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(Daily Mail)   Winning: Dear Cir, do U have NE nice eZ jobs 4 me 2 do?   (dailymail.co.uk) divider line 174
    More: Sad, mr cameron, SMS language, mobile apps  
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17379 clicks; posted to Main » on 25 Apr 2013 at 12:24 PM (1 year ago)   |  Favorite    |   share:  Share on Twitter share via Email Share on Facebook   more»



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2013-04-25 01:06:45 PM
Who thinks that this is new? Finding literate employees has been an issue for as long as I remember. I managed a record department at an electronics retailer and I remember a guy in the late 70s who brought his girlfriend to an interview, kept his arm around her the whole time, and when I left the room for a moment they were making out. Idiocy among the 20 somethings and under isn't new.
 
2013-04-25 01:08:07 PM

Grapple: radarlove: Meanwhile, I can't even find a job at the gas station around the corner.  Thanks, illiterate teens!

At least the fad of ~~~~AlTeRnAtInG CaPs AnD TiLdEs~~~~ died.

No, now it's all #hastags

#OMG#I#cant#believe#you#didnt#know#that#job#life#wut#lol



#FromNowOn #IVow #AllMyTweets will be #OnlyHashtags. #WithLuck #WeCan #OverWhelmTheSystem and #PutAnEnd to #AllThisSillyness
 
2013-04-25 01:09:15 PM

A Shambling Mound: This would be more amusing if it wasn't something I actually had to deal with on a daily basis.


Sadly, this.
My company is 98% recent undergraduates OR "university co-ops" ... The latter is some kind of Canadian slang I don't completely understand. Intern, maybe? Forget emails with any kind of proper punctuation or, hell, sentence structure.

.... Don't get me started on the hundreds of emails I get a day that simply say "see attchged". WHAT DOES THIS MEAN?! WHY?! And where is your spell check?!
 
2013-04-25 01:09:49 PM
My company sent me a girl that is going to be a singer, dancer, actress, own a studio, a salon, a production company and restuarants. She cant even scan a barcode right or show up on time. I brought up the fact that how is she going to do all that stuff if she cant even show up on time and do a simple job here. Her response is "Well I want to do those jobs.".

Last year my roomate was "dating" a guy that wouldnt just get "any job" he had a list of demands that needed to be met. When I heard them I had a nice laugh. He had about a sememster of college, not really any other skill and wanted starting pay of $60k. I guess you can wait for that dream job when you live with your mom.

But I have seen some hope in the younger folks I've helped to promote three that come to work and, get ready for the shocker, work. Dont get much gripes from them other than they get bored when its slow. So Ive trained them to do parts of my job. One day I came in and they took it upon themselves to clean the vans out. The boss saw the mess left by the drivers and went off on them.
 
2013-04-25 01:10:49 PM

PanicMan: Clearly this is all the fault of the young people.  In no way are their parents, the schools, or the media in any way culpable.


When I was in school (I graduated in 1997), we used a form of short hand for notes to each other as well as for taking notes.  In many ways it could be seen as the grandfather of text speech (C.U.L8r for example, or using 4 to mean four, for or fore, so one and so forth).  My teachers made it clear that essays (not just in English, but in all classes) were to be written with everything properly spelled out, and some even went so far as to explain that when filling out a job application, abbreviations were rarely accepted, so our short hand wasn't going to be accepted either.  I did an essay in the 9th grade for a science class assignment and my dad found it before I turned it in and told me to sit down and redo it.  Some of the things he pointed out was "Say 'Half way through...' and not '1/2 way through...'." and others, but that was honestly the only part I remember.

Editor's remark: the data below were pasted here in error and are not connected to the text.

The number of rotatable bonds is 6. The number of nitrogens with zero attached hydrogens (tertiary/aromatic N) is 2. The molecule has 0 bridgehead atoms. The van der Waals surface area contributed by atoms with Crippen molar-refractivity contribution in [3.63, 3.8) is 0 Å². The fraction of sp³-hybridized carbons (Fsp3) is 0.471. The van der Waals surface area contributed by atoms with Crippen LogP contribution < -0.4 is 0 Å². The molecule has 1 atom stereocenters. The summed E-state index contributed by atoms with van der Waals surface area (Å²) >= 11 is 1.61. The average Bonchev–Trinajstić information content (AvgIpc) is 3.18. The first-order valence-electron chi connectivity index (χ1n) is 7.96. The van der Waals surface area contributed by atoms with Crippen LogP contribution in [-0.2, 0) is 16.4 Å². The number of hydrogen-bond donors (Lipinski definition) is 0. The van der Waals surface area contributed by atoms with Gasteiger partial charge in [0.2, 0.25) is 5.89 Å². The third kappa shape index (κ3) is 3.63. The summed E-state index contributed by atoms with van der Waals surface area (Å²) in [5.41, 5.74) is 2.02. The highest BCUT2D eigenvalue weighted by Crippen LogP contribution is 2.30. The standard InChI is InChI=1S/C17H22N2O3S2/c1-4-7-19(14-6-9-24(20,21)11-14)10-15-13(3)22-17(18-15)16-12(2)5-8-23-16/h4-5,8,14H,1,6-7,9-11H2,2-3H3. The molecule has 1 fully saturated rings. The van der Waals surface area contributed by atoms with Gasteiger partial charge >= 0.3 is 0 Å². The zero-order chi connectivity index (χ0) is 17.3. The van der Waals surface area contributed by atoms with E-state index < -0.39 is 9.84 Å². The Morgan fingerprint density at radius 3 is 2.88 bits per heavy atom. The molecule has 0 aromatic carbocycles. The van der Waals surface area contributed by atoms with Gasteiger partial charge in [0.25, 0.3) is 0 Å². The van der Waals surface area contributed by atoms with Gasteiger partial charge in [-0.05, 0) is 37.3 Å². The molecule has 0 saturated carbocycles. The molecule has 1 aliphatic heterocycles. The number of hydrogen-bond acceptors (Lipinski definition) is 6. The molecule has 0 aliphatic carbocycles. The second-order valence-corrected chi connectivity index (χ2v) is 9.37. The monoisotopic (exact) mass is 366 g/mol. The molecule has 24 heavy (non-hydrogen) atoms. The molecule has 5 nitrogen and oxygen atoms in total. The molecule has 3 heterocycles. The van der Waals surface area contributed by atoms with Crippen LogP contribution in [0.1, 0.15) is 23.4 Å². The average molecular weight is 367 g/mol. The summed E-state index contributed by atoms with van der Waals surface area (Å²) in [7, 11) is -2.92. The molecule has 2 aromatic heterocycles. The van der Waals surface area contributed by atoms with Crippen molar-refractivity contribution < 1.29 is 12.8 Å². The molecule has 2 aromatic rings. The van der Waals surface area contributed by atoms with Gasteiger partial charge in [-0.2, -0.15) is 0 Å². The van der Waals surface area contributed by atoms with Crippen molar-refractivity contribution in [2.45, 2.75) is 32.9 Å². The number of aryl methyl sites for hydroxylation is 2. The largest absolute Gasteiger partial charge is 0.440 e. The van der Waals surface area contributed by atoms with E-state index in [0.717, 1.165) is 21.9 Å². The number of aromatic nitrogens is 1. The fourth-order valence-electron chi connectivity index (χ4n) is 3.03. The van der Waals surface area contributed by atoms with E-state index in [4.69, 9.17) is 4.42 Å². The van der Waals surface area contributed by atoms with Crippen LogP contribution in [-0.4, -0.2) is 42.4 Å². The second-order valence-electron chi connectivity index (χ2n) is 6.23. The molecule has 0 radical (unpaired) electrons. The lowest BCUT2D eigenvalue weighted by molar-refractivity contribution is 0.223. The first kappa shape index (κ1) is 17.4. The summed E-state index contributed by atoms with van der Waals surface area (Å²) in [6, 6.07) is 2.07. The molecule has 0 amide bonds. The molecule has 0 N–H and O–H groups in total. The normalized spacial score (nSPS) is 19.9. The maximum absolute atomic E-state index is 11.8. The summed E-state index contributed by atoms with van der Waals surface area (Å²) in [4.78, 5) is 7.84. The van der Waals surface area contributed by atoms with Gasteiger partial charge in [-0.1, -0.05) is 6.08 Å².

Maybe I was the exception.  Maybe the school I went to in Texas did a better job than other locations of teaching students when it isn't acceptable to use any form of text speech.  Maybe I had parents who were odd for not wanting me to sound like an idiot when I wrote.  Maybe I was odd for remembering what I was taught in school and by my parents and not pointlessly using text speech on important things like job applications.
 
2013-04-25 01:11:28 PM
Most people are idiots and unqualified for most non-menial jobs. News at 11.
 
2013-04-25 01:12:42 PM

Great Janitor


I used to do hiring for a company. I hated it. Most people, you call, offering a job interview, they're happy and excited. Some act like it's an honor for me to even speak to them, and want the job interview over the phone. The interviews were fun, mostly. Some applications were horrible. Anyone with text speak on their application were given the five minute and out the door interview.


I'm curious: why would you take the time to interview them at all? The odds of success seem fairly low.
 
2013-04-25 01:13:39 PM
They learned their communication skills by reading the comments on YouTube?
 
2013-04-25 01:14:16 PM

PanicMan: Clearly this is all the fault of the young people.  In no way are their parents, the schools, or the media in any way culpable.


Cut that shiat. I had a weird and frightening childhood which seriously compromised my abilty to use a good mind in a school setting. It didn't matter. I read everything because I wanted to know everything. Nothing stands in the way of a mind that wants to learn. Kids these days don't even have to walk to the library. Maybe that's the problem - perhaps knowledge seems cheap.